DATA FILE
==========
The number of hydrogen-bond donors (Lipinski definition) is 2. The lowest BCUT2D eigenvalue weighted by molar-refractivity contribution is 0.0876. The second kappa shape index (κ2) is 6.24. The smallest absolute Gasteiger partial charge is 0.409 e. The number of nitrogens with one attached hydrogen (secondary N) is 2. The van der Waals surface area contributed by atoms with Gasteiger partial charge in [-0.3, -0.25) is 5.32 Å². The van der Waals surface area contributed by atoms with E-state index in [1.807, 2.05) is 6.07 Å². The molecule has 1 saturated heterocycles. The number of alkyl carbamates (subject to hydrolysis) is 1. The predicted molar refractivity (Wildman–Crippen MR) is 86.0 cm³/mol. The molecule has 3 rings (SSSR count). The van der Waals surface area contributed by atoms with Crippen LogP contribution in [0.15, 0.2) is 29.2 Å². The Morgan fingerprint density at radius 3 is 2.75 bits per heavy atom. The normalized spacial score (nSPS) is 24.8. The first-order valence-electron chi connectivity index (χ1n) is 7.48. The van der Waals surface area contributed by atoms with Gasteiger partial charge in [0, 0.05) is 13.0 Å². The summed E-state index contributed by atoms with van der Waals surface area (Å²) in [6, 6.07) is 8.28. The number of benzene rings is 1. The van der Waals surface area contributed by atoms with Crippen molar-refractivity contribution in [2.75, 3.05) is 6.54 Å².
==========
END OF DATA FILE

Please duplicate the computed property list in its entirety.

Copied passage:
The number of hydrogen-bond donors (Lipinski definition) is 2. The lowest BCUT2D eigenvalue weighted by molar-refractivity contribution is 0.0876. The second kappa shape index (κ2) is 6.24. The smallest absolute Gasteiger partial charge is 0.409 e. The number of nitrogens with one attached hydrogen (secondary N) is 2. The van der Waals surface area contributed by atoms with Gasteiger partial charge in [-0.3, -0.25) is 5.32 Å². The van der Waals surface area contributed by atoms with E-state index in [1.807, 2.05) is 6.07 Å². The molecule has 1 saturated heterocycles. The number of alkyl carbamates (subject to hydrolysis) is 1. The predicted molar refractivity (Wildman–Crippen MR) is 86.0 cm³/mol. The molecule has 3 rings (SSSR count). The van der Waals surface area contributed by atoms with Crippen LogP contribution in [0.15, 0.2) is 29.2 Å². The Morgan fingerprint density at radius 3 is 2.75 bits per heavy atom. The normalized spacial score (nSPS) is 24.8. The first-order valence-electron chi connectivity index (χ1n) is 7.48. The van der Waals surface area contributed by atoms with Gasteiger partial charge in [0, 0.05) is 13.0 Å². The summed E-state index contributed by atoms with van der Waals surface area (Å²) in [6, 6.07) is 8.28. The number of benzene rings is 1. The van der Waals surface area contributed by atoms with Crippen molar-refractivity contribution in [2.75, 3.05) is 6.54 Å².